Here’s the logo you’ll be seeing all over New Rochelle soon.
The multi-colored emblem, designed by freelance graphic artist Deborah Haley to celebrate the city’s 325th anniversary next year, was unveiled this morning at the city’s annual observance of Bastille Day, the French national holiday.
Haley, a New Rochelle resident, was thrilled to have her design, showing undulating rectangles recalling windows of the downtown skyscrapers chosen in a contest.
“I can’t wait to see it all over New Rochelle,” she said.
Two runners-up were also honored: New Rochelle Art Association president Jesse Sanchez and 2009 New Rochelle High School graduate Andrew Morejon.
The ceremony recognizes New Rochelle’s French heritage, and its sister-city arrangement with La Rochelle, France.
Geri Kearns and Viviane Ponlset, members of the New Rochelle Sister City Committee, raised the French flag in front of City Hall on the flag pole next to the one carrying the American flag, and the crowd of more than 125 people there sang the French and American national anthems.
The events will celebrate New Rochelle’s history, starting with the first settlement of the land that would become the city by Huguenot families from France in 1688.
Haley, 47, said her design was inspired by the windows of the downtown skyscrapers, the Avalon apartment buildings and Trump Plaza. She sketched about 20 possible logos, and entered three of them into the contest. The one that won – which she entered only when a friend encouraged her to – was the first one she came up with.
“Other ones that I designed were a little similar, but I went back to this,” she said. “It just all came together.”
Marianne Sussman, head of the committee organizing the 325th anniversary celebrations, said banners with the logo will soon fly from lamp posts around New Rochelle. The logo will be used on a wide range of materials related to the anniversary. The runners up will be used “selectively,” according to Judith Weber, president of the New Rochelle Council on the Arts, and organizer of the logo competition.
In all, 13 artists submitted 19 entries into the contest, from as far away as California, Weber said.
Haley was given a symbolic prize of $325.
“I’m going to take everyone out to lunch,” she joked to the crowd in front of City Hall.
Mayor Noam Bramson congratulated Haley after the ceremony.
“It’s great,” he said of the logo. “It’s got a lot of energy, and it’s perfect for the occasion,” he said.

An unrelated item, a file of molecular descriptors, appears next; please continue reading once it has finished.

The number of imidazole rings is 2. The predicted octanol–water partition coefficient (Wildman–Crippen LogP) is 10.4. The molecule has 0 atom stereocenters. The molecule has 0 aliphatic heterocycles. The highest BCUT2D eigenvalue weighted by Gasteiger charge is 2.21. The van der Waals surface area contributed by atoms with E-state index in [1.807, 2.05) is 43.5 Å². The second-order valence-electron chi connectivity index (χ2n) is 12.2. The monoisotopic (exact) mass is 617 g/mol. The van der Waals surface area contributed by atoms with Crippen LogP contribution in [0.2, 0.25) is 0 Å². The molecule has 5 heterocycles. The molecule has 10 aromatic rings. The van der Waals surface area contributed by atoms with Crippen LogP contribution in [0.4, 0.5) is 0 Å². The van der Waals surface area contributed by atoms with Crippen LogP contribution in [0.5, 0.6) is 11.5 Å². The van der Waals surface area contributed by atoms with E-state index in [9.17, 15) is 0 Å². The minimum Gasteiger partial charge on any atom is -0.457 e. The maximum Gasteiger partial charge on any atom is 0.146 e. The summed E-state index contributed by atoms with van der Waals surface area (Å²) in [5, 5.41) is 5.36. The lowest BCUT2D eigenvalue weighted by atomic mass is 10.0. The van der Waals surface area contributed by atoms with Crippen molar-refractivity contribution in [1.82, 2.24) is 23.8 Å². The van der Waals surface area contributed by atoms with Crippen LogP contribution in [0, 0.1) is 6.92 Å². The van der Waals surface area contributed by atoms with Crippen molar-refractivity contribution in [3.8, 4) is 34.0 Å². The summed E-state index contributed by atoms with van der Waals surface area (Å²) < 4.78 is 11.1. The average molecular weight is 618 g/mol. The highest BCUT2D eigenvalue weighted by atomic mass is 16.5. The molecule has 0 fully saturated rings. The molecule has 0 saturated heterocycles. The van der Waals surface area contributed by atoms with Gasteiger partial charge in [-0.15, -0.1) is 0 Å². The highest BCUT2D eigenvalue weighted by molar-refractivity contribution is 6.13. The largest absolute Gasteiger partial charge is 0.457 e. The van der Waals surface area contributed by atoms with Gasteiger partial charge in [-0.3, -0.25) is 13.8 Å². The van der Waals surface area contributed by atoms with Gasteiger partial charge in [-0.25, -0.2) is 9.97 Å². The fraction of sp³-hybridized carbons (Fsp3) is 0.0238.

Sanchez and Morejon were each awarded $100.
Here is the logo Sanchez came up with:
And here’s Morejon’s:
Here are written statements from the artists about how they came up with the ideas:
My inspiration for the 325 Anniversary Logo Design was the manifest diversity of New Rochelle’s populus and the development and cultivation of the Arts as the driving force for cohesion within the City.
The logo’s colorful, undulating squares represent New Rochelle’s growth and economic development along the Sound.
The integration of the orange fleur-de-lis, front and center, reflects the City’s rich Huguenot history and its demographic vibrancy today.
The banners, top and bottom, demonstrate New Rochelle’s ability to continue inspiring and attracting vital and prosperous people to it’s locale.
The logo, with all these elements combined, becomes an icon in which all of New Rochelle can feel a part of, as each person is integral to making our City a great place to live.
- A ligature with the letters ‘NR’ are in a classic font reinforcing the traditional qualities of the city, while the background colors are modern and bright representing our future. The nine bar red and yellow bands are derived from the Huguenot flag. Overall, my intention was to create a symbol or icon, rather than an illustration.
- I am using bright colors, and a combination of traditional and modern forms. My intention is to have the four squares work as one unit. The roman numerals add up to the number 325.
- A fun, modern, and somewhat expressionistic approach was taken with this design. I played with shapes and colors with a non-representational, non-specific intention. I relied on the expressive quality of triangular forms, bright color, and a modern (postmodern?) design sensibility. I wanted to capture the spirit of New Rochelle, rather than the concrete, historical, or functional qualities the city possesses.
I had the idea of integrating the original Fleur De lis logo with all of the qualities New Rochelle has to offer. I constructed this logo using simple figures and different shades of purple to express the New Rochelle community. In addition, I divided the Fleur De Lis into sections to show the urban setting, waterfront, and suburban communities. I want to show the importance of New Rochelle’s rich history as well through the use of the French symbol and the sail ship to represent the settlers. I specifically put the high school in the center of the logo to convey the importance of education. I wanted all the figures to originate from the New Rochelle education system, which is symbolized by the silhouette of New Rochelle High School. I emphasized the fact that our community is two miles from the waterfront by placing sailboats on the inferior portion of the logo. The top portion consists of the urban setting including the “Space Shot” landmark. The lateral portions of the logo simply express the vast amount of activities and culture of New Rochelle. Lastly, the distal ends of the wings are secured with a fire truck and police car to convey a safe and secure community as well. The idea of living in such a vibrant community is easily expressed with this logo and I feel that people would appreciate its meaning and accurate representation of the New Rochelle community.